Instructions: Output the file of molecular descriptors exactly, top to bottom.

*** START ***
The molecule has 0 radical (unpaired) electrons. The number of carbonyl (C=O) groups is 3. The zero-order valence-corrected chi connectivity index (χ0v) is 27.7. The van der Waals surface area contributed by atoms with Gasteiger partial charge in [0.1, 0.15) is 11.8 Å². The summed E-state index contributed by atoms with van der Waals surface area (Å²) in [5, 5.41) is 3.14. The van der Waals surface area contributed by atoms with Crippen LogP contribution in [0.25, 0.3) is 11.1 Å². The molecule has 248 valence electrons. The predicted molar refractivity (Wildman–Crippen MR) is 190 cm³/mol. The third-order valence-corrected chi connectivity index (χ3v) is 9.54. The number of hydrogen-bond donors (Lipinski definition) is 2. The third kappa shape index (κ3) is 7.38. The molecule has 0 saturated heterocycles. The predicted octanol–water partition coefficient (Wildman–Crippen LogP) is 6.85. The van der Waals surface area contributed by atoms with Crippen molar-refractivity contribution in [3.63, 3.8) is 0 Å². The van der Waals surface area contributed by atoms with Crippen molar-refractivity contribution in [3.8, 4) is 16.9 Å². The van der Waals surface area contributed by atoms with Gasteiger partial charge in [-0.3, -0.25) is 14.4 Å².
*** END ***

The molecule has 0 radical (unpaired) electrons. The number of carbonyl (C=O) groups is 3. The zero-order valence-corrected chi connectivity index (χ0v) is 27.7. The van der Waals surface area contributed by atoms with Gasteiger partial charge in [0.1, 0.15) is 11.8 Å². The summed E-state index contributed by atoms with van der Waals surface area (Å²) in [5, 5.41) is 3.14. The van der Waals surface area contributed by atoms with Crippen LogP contribution in [0.25, 0.3) is 11.1 Å². The molecule has 248 valence electrons. The predicted molar refractivity (Wildman–Crippen MR) is 190 cm³/mol. The third-order valence-corrected chi connectivity index (χ3v) is 9.54. The number of hydrogen-bond donors (Lipinski definition) is 2. The third kappa shape index (κ3) is 7.38. The molecule has 0 saturated heterocycles. The predicted octanol–water partition coefficient (Wildman–Crippen LogP) is 6.85. The van der Waals surface area contributed by atoms with Crippen molar-refractivity contribution in [3.63, 3.8) is 0 Å². The van der Waals surface area contributed by atoms with Crippen molar-refractivity contribution in [3.8, 4) is 16.9 Å². The van der Waals surface area contributed by atoms with Gasteiger partial charge in [-0.3, -0.25) is 14.4 Å².